Jun 11, 2015 | By Alec

We’ve already known for a long time that commercial virtual reality systems will bring some fantastic 3D printable design options to the table, such as the Occulus Rift an the upcoming Microsoft HoloLens. However, a brand new piece of hardware has just appeared almost out of nowhere that could also become an excellent tool for designers: the Holus. In a nutshell, it’s a holographic platform that converts digital content from any source into a 3D hologram, making it perfect for playing games, educating, communicating in a Star Wars-esque fashion, and seriously expanding your digital design options.

People browsing Kickstarter occaissionally will have come across the Holus, as it has been remarkably popular: within just a handful of days, the projected goal of $50,000 for the Holus crowdfunding campaign was achieved three times over. And that’s hardly surprising, as this tool seems to have holographic options for just about everyone. It has been designed by the Vancouver, Canada-based H+ Technology, a startup who has spent the past 18 months developing prototypes of their commercial holography tool.

As they have explained on Kickstarter, their main goal was to overcome the isolation that smartphone and tablet-based technology is creating; after all we are all just sitting around with our smartphones all day, even at parties and as tourists. ‘We wanted to design Holus in a way that would achieve safety, cost-effectiveness, light weight, energy efficiency and a clean, minimal design so that the user could see and engage with others around Holus. We also recognized two key challenges that we face with current display technologies: isolation and stagnation of human movement,’ they write.

Their solution? A pyramid-shaped holographic platform that is as simple and intuitive to use as a tablet, while enabling interaction from four different angles. In short, it can be a family entertainment system, an educational tool for interactive learning, a business tool for giving presentations and much more. ‘Unlike many entertainment and wearable systems that tend to isolate people, Holus aims to create a “social campfire” experience that brings people together without having them miss out on real life moments,’ they write. Other options include holographic teleconferencing and even using brain sensors to control the holographic objects.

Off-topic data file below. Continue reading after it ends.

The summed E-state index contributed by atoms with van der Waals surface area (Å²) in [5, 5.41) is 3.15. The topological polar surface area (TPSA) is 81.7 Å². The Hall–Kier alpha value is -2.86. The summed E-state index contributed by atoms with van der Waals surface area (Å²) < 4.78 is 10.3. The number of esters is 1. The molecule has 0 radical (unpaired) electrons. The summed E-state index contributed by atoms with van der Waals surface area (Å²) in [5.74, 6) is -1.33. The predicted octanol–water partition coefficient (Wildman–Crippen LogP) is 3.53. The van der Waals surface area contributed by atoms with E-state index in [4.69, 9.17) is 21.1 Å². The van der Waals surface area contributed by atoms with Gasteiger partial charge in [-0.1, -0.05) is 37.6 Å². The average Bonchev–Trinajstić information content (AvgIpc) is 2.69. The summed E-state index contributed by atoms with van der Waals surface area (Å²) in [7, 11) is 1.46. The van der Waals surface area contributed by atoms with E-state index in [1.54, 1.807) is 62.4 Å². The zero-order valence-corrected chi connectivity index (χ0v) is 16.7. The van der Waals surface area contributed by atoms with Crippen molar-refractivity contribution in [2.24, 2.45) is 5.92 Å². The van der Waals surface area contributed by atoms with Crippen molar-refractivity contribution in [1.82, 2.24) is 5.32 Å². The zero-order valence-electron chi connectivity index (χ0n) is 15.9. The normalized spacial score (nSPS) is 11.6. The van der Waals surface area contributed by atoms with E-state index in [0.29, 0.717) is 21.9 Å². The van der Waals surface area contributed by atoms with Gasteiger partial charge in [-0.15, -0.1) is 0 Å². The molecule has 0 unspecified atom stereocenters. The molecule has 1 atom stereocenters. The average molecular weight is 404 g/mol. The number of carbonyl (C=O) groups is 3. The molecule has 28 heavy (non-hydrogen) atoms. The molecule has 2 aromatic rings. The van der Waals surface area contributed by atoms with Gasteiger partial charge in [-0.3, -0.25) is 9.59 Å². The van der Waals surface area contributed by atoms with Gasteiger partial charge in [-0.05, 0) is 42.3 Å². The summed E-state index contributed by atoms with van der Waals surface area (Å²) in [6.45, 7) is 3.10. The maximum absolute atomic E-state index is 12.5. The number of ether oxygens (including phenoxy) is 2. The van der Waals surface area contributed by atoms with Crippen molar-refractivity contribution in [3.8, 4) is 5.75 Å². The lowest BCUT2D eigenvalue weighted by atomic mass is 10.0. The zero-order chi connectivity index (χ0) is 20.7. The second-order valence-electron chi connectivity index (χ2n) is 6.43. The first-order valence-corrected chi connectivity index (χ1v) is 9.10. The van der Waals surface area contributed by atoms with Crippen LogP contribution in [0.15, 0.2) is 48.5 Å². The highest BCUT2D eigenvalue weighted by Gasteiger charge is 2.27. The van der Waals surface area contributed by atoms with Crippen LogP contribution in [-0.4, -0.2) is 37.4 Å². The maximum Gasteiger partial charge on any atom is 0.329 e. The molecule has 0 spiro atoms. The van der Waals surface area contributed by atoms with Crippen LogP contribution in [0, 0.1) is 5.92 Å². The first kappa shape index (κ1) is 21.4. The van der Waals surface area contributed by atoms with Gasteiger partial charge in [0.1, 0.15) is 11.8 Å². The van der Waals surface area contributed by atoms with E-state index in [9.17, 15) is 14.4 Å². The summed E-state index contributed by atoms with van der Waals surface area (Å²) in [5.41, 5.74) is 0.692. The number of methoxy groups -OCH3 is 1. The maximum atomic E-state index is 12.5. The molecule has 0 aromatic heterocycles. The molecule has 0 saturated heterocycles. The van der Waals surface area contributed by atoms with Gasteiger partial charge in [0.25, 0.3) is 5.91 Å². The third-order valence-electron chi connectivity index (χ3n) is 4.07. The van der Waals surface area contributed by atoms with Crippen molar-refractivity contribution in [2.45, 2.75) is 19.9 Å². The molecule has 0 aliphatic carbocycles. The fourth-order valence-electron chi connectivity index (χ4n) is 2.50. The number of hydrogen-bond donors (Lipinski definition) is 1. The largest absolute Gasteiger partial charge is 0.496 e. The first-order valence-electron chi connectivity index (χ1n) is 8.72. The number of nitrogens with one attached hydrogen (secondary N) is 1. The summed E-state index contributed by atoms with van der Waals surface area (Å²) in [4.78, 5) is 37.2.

But perhaps most interesting for us 3D printing enthusiasts, is the enhanced version of the Holus. For this platform will be made available in two versions: a consumer focused release that interacts with smartphones, and a second Pro version aimed at developers. ‘At H+, we believe the developer community has a lot to offer, and therefore we invite them to be a part of our work and contribute their ideas. We are working to make Holus a completely open platform so that the developer community can bring any idea to life!’ they write.

Included in this developer option are a HDMI port and an SDK tool, so all manner of devices can attached to the Holus. This means the Holus can, for instance, be used to check out your 3D models before sending them to your 3D printer, modifying 3D designs and even scanning objects and turning them into 3D printable renderings. As it will be made completely open for developers, a whole range of 3D printing applications can even be created, giving the Holus a lot more potential.


 ‘We are further supporting developers by providing demos and SDKs for Unity3D and Unreal game engines, along with plugins for our partners’ products, Leap Motion, Emotiv, and Occipital. With our proprietary middleware, we have made it easy for not only for Developers but Artists and Designers to create applications for Holus!’ the developers explain. Especially the Leap motion sensor technology could become an interesting design tool, as it can be used to interact with your designs. The Occipital 3D scanning technology meanwhile, could turn anything into a 3D printable options.

The Holus Pro thus, in short, seems to have a lot of potential for the maker community in the near future. While it will, obviously, depend on the exact contents of the developers SDK and the design applications that will be written for the Holus, this could become an excellent addition to a maker’s arsenal. If you’re interested in getting your hands on one through Kickstarter, you still can! The crowdfunding campaign won’t expire until 10 July, with shipping of the actual kits beginning in the second quarter of 2016. As all the early birds are already spoken for, a Holus Pro will cost you $950.


Posted in 3D Printing Applications

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Gad wrote at 6/12/2015 11:57:19 AM:

amazing how people can jump into paying for such an old technology on the basis of a couple of nice photos ...

Tom wrote at 6/11/2015 8:21:32 PM:

You can buy the similar thing from Chinese eBay TAOBAO for just 100 usd.

Chris Coleman wrote at 6/11/2015 6:16:11 PM:

Please do not encourage the abuse of the notion of a hologram for this device. It projects 4 discrete views onto the 4 pieces of glass so you can see 4 different angles of a 3D object, but it is in no way holographic or dimensional. People have been making these devices for 30 years or more and they look like crap in person.

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